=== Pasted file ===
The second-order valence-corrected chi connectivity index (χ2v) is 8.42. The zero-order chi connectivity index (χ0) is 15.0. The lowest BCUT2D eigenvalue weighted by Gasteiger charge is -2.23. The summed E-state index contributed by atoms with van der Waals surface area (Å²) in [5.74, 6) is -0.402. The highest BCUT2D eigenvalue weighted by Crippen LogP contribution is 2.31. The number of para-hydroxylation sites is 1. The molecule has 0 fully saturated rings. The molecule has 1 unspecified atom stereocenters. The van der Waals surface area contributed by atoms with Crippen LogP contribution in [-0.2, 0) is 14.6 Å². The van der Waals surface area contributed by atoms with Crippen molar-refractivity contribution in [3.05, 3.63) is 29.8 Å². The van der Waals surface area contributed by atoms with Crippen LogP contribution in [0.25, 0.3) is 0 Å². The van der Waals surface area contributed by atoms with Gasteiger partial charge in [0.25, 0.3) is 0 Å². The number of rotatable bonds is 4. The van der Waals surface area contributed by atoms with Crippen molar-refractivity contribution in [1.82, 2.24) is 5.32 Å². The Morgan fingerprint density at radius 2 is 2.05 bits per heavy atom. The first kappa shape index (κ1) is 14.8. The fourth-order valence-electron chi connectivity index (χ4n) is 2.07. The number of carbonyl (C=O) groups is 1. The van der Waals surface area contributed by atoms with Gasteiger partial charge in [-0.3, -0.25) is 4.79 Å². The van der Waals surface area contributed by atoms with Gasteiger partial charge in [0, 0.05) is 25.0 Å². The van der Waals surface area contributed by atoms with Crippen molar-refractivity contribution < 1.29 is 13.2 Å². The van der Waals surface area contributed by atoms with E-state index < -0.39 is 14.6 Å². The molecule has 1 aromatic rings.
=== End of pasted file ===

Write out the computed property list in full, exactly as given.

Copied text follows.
The second-order valence-corrected chi connectivity index (χ2v) is 8.42. The zero-order chi connectivity index (χ0) is 15.0. The lowest BCUT2D eigenvalue weighted by Gasteiger charge is -2.23. The summed E-state index contributed by atoms with van der Waals surface area (Å²) in [5.74, 6) is -0.402. The highest BCUT2D eigenvalue weighted by Crippen LogP contribution is 2.31. The number of para-hydroxylation sites is 1. The molecule has 0 fully saturated rings. The molecule has 1 unspecified atom stereocenters. The van der Waals surface area contributed by atoms with Crippen LogP contribution in [-0.2, 0) is 14.6 Å². The van der Waals surface area contributed by atoms with Crippen molar-refractivity contribution in [3.05, 3.63) is 29.8 Å². The van der Waals surface area contributed by atoms with Crippen LogP contribution in [0.25, 0.3) is 0 Å². The van der Waals surface area contributed by atoms with Gasteiger partial charge in [0.25, 0.3) is 0 Å². The number of rotatable bonds is 4. The van der Waals surface area contributed by atoms with Crippen molar-refractivity contribution in [1.82, 2.24) is 5.32 Å². The Morgan fingerprint density at radius 2 is 2.05 bits per heavy atom. The first kappa shape index (κ1) is 14.8. The fourth-order valence-electron chi connectivity index (χ4n) is 2.07. The number of carbonyl (C=O) groups is 1. The van der Waals surface area contributed by atoms with Gasteiger partial charge in [-0.3, -0.25) is 4.79 Å². The van der Waals surface area contributed by atoms with Gasteiger partial charge in [0, 0.05) is 25.0 Å². The van der Waals surface area contributed by atoms with Crippen molar-refractivity contribution < 1.29 is 13.2 Å². The van der Waals surface area contributed by atoms with E-state index < -0.39 is 14.6 Å². The molecule has 1 aromatic rings.